Worldwide, about 30 million people require a prosthetic device to walk, yet only 10 percent of those individuals have access to the devices. Prosthetic devices available in developing countries are often rudimentary and do not offer the functionality of advanced prostheses, which can cost up to $50,000.
Inventor Jan Andrysek, Ph.D., a scientist at Bloorview Research Institute at Holland Bloorview Kids Rehabilitation Hospital and an assistant professor at the University of Toronto, has created a more affordable solution for individuals for whom advanced prosthetics are out of reach.
Amputees fitted with the All-Terrain Knee can engage in everyday activities more quickly and efficiently, whether that’s working or taking care of family.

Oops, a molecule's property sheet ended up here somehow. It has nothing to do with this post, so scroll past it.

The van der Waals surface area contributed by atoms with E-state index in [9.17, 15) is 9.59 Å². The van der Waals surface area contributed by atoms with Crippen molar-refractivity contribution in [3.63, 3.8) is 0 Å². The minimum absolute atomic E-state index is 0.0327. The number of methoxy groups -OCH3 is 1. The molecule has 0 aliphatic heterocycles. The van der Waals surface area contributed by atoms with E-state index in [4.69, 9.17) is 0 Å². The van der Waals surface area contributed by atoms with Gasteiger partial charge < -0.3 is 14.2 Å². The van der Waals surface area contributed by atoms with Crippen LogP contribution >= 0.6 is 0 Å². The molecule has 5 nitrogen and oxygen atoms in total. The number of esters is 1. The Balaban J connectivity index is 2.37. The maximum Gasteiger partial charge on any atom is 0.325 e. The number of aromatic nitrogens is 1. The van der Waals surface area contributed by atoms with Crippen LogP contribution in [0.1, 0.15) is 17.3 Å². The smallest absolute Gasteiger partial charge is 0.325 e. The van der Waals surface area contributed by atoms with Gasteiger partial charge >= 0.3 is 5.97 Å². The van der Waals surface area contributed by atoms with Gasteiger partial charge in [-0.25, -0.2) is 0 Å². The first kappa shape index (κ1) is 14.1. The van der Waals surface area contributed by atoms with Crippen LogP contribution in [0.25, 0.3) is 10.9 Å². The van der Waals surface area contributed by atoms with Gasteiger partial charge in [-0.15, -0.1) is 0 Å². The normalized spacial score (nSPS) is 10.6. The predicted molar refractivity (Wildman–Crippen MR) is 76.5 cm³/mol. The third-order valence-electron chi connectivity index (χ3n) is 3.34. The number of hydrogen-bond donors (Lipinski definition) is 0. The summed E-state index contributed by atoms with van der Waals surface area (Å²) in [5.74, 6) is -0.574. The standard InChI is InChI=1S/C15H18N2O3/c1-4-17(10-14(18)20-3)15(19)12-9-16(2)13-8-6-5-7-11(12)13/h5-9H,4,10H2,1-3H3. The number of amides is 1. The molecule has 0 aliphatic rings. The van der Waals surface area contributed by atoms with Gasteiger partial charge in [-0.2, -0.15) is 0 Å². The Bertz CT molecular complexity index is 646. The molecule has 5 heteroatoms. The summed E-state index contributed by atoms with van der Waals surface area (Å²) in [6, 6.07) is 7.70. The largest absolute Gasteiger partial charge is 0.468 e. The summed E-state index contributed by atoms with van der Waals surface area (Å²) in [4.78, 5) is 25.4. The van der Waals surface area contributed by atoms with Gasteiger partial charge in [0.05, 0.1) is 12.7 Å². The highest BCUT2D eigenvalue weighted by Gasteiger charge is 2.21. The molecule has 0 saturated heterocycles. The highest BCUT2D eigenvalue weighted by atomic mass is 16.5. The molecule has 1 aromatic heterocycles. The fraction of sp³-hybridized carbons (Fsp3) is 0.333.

The All-Terrain Knee is an innovative, mechanical prosthetic knee joint that is stable, durable and waterproof. The invention includes a proprietary stance-phase control mechanism (the AutoLock) and a swing-phase control mechanism that allows the knee to securely lock itself without impeding natural movement. The prosthetic knee is easy to fit and maintain, and can be used in harsh environments.
Andrysek established partnerships with rehabilitation centres to develop fitting procedures and teamed with the International Committee of the Red Cross to conduct clinical studies with the All-Terrain Knee. The inventor says the study results provide strong empirical evidence that the device provides users with a greater feeling of security and a reduction in falls.
In 2014, the technology was licensed to LegWorks Inc., a for-profit social enterprise established to commercialize the artificial knee joint. Today, the company offers four versions of the All-Terrain Knee with various features appropriate for different users, from sedentary to more athletic patients. LegWorks has reached patients in 28 countries, tiering its pricing to help reach underserved patient populations.